SA meter taxi drivers tooting the wrong horn - TechCentral

SA meter taxi drivers tooting the wrong horn

maphanga-maseko-180A complaint to the Competition Commission against Uber by eight regional taxi companies and members of the South African Meter Taxi Association, in which they allege that Uber has engaged in predatory pricing and other anticompetitive behaviour, may prove to be more complex than the complainants anticipate.

What started as a convenient option for travellers wishing to get from point A to B in San Francisco in 2009 has now been transformed into a service that has been exported to a number of countries, including South Africa. But the technology-based transport service has been met with fierce resistance by the local competition, primarily by the meter taxi service providers nationwide.

The proliferation of smartphones has created a new product market that allows users of the service to obtain a taxi ride conveniently, cheaply and in a safe manner by initiating the service through the application software on their phones. This trend has allegedly left the common meter taxis in the cold, resulting in the complainants exploring a legal route to secure their stake in the commuter services market.

The Competition Act encourages a much more competitive and transparent economy and promotes consumer choices as a centrepiece to competition in a market. The Competition Act envisages markets in which consumers have access to, and can freely select, the quality and variety of goods and services they desire.

Implicit in the preamble to the Competition Act is the recognition that while low prices are generally good for competition, sometimes a price that is “too low” may be bad for competition and force other competitors to exit that market. The legislation attempts to address this issue by prohibiting a dominant firm from selling goods or services below their marginal or average variable cost, unless that firm can show technological, efficiency or other pro-competitive gains that outweigh the anticompetitive conduct alleged.

This is what “predatory pricing” is about. It is premised on the dominant firm keeping prices so low for a certain period, which has the effect of driving its competitors out of the market as they cannot compete with such low prices. Upon exit by the competitors, the dominant firm then raises those prices, presumably to recoup its investments preceding the exit of competitors. Predatory pricing is seen as exclusionary as it disincentives actual or potential competitors from entering or expanding into that market. The dominant firm can raise efficiency defences to rebut the allegation of predatory pricing.

For the allegation of predatory pricing to be sustained, the complainants must provide evidence of actual harm to consumer welfare or prove that the exclusionary act is substantial or significant in terms of foreclosing the market to its rivals.
Proving the allegation against Uber is likely to be a tall order for the complainants as they first have to identify the geographic and product market in which the alleged contravention took place. They must prove that Uber is the dominant firm in the relevant market identified, before even engaging the merits of the predatory pricing argument, if any. If the complainants are not successful with identifying the geographic and product market concerned, this should be the end of the matter when one regards case law.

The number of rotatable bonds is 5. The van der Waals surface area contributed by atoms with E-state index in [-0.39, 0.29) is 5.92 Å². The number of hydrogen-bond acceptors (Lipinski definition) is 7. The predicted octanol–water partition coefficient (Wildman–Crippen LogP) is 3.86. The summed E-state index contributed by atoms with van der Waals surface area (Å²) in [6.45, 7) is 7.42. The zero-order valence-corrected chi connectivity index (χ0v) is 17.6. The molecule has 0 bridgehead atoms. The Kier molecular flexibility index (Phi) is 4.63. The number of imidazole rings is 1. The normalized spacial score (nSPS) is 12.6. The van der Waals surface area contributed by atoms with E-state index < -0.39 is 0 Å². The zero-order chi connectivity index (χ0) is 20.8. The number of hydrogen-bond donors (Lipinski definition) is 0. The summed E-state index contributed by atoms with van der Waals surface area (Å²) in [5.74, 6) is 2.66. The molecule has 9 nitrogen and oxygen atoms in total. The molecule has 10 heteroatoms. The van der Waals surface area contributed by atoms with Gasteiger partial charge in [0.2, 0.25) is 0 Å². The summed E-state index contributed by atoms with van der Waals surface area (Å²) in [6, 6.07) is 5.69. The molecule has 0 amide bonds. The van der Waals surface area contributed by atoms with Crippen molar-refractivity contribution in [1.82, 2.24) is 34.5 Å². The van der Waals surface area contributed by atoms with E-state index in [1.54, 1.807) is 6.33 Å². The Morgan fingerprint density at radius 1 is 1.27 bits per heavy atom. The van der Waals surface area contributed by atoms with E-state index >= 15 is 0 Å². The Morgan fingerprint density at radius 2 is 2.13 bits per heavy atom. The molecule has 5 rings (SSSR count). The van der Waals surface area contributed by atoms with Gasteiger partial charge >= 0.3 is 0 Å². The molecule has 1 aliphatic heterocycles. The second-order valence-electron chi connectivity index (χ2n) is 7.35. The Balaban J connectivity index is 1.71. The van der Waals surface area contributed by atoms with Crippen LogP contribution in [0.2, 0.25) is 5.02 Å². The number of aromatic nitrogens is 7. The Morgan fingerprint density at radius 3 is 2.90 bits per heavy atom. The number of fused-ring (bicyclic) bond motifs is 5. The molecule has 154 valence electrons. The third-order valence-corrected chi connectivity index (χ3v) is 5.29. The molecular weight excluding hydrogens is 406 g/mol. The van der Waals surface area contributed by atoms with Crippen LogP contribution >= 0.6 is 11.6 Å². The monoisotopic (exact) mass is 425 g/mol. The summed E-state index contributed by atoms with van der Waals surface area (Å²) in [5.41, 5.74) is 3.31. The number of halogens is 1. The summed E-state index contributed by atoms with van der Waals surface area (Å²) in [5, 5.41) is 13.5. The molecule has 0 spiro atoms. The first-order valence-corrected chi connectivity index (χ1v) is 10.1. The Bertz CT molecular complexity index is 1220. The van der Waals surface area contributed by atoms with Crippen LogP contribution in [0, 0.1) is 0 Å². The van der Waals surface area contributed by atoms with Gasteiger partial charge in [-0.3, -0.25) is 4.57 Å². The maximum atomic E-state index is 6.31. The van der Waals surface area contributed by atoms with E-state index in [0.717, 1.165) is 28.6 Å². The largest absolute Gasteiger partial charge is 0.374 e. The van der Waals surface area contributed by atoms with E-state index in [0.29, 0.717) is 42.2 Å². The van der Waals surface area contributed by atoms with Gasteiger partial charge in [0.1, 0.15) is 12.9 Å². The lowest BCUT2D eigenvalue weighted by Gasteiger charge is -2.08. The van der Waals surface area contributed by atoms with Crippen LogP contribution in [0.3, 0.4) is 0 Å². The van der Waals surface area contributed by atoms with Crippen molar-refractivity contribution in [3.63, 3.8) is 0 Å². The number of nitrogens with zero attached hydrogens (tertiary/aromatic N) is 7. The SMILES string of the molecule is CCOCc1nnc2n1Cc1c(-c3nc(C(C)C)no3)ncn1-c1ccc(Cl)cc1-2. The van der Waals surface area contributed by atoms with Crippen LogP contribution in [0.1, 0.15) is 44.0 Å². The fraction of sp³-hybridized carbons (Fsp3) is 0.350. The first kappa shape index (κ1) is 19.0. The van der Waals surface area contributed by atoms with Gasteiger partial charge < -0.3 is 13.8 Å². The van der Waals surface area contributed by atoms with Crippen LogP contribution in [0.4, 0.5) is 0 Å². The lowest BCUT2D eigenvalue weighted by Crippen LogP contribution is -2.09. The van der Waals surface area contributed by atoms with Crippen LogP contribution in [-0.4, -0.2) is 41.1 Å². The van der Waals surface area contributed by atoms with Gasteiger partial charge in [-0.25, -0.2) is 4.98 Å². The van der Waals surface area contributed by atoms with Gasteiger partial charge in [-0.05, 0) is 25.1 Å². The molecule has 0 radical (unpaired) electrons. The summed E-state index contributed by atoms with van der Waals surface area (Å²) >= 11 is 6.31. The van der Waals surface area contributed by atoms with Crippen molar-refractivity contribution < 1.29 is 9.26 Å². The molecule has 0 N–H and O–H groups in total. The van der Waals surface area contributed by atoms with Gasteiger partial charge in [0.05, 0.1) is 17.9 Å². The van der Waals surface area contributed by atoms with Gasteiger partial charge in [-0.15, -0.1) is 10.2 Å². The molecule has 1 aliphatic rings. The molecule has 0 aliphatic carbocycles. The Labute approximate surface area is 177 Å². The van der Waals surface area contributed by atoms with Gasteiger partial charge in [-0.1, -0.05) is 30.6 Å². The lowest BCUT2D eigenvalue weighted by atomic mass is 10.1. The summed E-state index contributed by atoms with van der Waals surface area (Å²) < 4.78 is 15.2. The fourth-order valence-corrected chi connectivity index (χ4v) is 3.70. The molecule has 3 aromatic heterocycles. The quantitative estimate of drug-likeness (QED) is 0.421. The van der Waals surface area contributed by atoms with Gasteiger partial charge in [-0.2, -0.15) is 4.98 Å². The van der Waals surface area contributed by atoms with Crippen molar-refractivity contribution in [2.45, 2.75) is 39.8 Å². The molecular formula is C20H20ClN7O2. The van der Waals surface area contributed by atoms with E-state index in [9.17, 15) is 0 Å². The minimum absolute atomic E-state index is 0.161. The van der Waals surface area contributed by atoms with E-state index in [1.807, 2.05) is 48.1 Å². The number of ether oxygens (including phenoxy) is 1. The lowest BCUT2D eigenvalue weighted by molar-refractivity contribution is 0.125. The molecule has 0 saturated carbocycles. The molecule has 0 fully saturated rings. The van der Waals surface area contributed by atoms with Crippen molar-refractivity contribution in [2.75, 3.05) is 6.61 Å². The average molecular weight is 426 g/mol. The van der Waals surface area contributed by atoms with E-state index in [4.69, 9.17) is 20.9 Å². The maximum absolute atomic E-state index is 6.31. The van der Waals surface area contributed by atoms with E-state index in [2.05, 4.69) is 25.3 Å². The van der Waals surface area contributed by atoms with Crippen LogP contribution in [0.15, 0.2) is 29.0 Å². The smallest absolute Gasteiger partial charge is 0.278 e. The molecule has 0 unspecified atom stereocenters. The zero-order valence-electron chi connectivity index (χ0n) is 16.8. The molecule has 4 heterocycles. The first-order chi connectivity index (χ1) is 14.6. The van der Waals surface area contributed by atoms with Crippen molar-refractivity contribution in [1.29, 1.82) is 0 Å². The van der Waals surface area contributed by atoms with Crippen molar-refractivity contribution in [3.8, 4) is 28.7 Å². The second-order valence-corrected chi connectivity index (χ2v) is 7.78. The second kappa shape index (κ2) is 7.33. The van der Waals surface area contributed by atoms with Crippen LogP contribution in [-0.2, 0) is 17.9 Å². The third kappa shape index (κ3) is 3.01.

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Even if the commission refers the matter to the Competition Tribunal for adjudication, by their nature pricing abuses such as predatory pricing are difficult to prove and may take a long time to conclude, before a determination is made by the tribunal.

The controversy around Uber is not unique to South Africa. Uber currently operates in just over 400 cities globally with a number of complaints being noted against it in different jurisdictions. In France, for example, striking taxi drivers marching on a major highway were teargassed by police earlier this year, when their protests turned violent. In Mexico, there has been a common occurrence of violent attacks on Uber drivers at the international airport in Mexico City, an approach that has now been adopted by local metered taxi drivers to display their dismay with Uber.

It is early days in the matter, but let’s hope the commission expedites the investigation before there is more violence between the Uber drivers and the complainants and that the law enforcement authorities will ensure that the rule of law is maintained, regardless of the findings of the competition authorities.

  • Maphanga Maseko is TGR Attorneys’ associate in competition law; Crystal Davids is a candidate attorney at the same firm

2 Comments

  1. Interesting read, thanks.
    I cannot see how predatory pricing can be proven against Uber. They are essentially a booking service that allows passengers to book a ride and they take commission. The largest part of the total ride fee goes to the operator (driver and vehicle owner). If the business model did not make sense to the operators, they would just walk away. They are not, indicating they are making a profit. They are definitely not subsidised by anyone to enable them to undercut metered taxis.

  2. Let the people gain! Should Metro rail be stopped too? Well done Uber for bringing better priced options to what is an overpriced industry.

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